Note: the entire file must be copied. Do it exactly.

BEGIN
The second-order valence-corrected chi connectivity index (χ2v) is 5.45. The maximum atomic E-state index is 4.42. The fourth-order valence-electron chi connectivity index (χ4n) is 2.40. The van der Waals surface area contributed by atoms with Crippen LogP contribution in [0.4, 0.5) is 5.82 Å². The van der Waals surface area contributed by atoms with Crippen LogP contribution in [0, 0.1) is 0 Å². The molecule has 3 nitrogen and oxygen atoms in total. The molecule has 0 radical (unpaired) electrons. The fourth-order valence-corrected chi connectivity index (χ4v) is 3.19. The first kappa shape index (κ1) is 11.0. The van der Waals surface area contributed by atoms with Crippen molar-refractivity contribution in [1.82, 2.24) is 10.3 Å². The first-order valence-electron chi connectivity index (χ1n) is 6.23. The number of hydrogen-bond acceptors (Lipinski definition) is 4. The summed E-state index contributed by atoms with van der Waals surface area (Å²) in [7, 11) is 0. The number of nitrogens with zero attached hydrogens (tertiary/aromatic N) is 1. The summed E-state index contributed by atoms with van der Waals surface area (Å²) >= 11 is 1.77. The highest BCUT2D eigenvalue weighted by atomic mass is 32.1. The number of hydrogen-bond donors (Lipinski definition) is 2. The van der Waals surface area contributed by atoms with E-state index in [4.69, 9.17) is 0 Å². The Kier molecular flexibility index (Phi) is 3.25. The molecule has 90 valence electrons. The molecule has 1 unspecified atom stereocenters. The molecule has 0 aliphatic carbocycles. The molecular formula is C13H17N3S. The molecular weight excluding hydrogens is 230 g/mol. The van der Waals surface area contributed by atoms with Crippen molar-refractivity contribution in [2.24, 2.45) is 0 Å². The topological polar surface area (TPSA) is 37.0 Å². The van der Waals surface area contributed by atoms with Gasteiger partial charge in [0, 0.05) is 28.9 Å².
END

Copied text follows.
The second-order valence-corrected chi connectivity index (χ2v) is 5.45. The maximum atomic E-state index is 4.42. The fourth-order valence-electron chi connectivity index (χ4n) is 2.40. The van der Waals surface area contributed by atoms with Crippen LogP contribution in [0.4, 0.5) is 5.82 Å². The van der Waals surface area contributed by atoms with Crippen LogP contribution in [0, 0.1) is 0 Å². The molecule has 3 nitrogen and oxygen atoms in total. The molecule has 0 radical (unpaired) electrons. The fourth-order valence-corrected chi connectivity index (χ4v) is 3.19. The first kappa shape index (κ1) is 11.0. The van der Waals surface area contributed by atoms with Crippen molar-refractivity contribution in [1.82, 2.24) is 10.3 Å². The first-order valence-electron chi connectivity index (χ1n) is 6.23. The number of hydrogen-bond acceptors (Lipinski definition) is 4. The summed E-state index contributed by atoms with van der Waals surface area (Å²) in [7, 11) is 0. The number of nitrogens with zero attached hydrogens (tertiary/aromatic N) is 1. The summed E-state index contributed by atoms with van der Waals surface area (Å²) >= 11 is 1.77. The highest BCUT2D eigenvalue weighted by atomic mass is 32.1. The number of hydrogen-bond donors (Lipinski definition) is 2. The van der Waals surface area contributed by atoms with E-state index in [4.69, 9.17) is 0 Å². The Kier molecular flexibility index (Phi) is 3.25. The molecule has 90 valence electrons. The molecule has 1 unspecified atom stereocenters. The molecule has 0 aliphatic carbocycles. The molecular formula is C13H17N3S. The molecular weight excluding hydrogens is 230 g/mol. The van der Waals surface area contributed by atoms with Crippen molar-refractivity contribution in [2.24, 2.45) is 0 Å². The topological polar surface area (TPSA) is 37.0 Å². The van der Waals surface area contributed by atoms with Gasteiger partial charge in [0, 0.05) is 28.9 Å².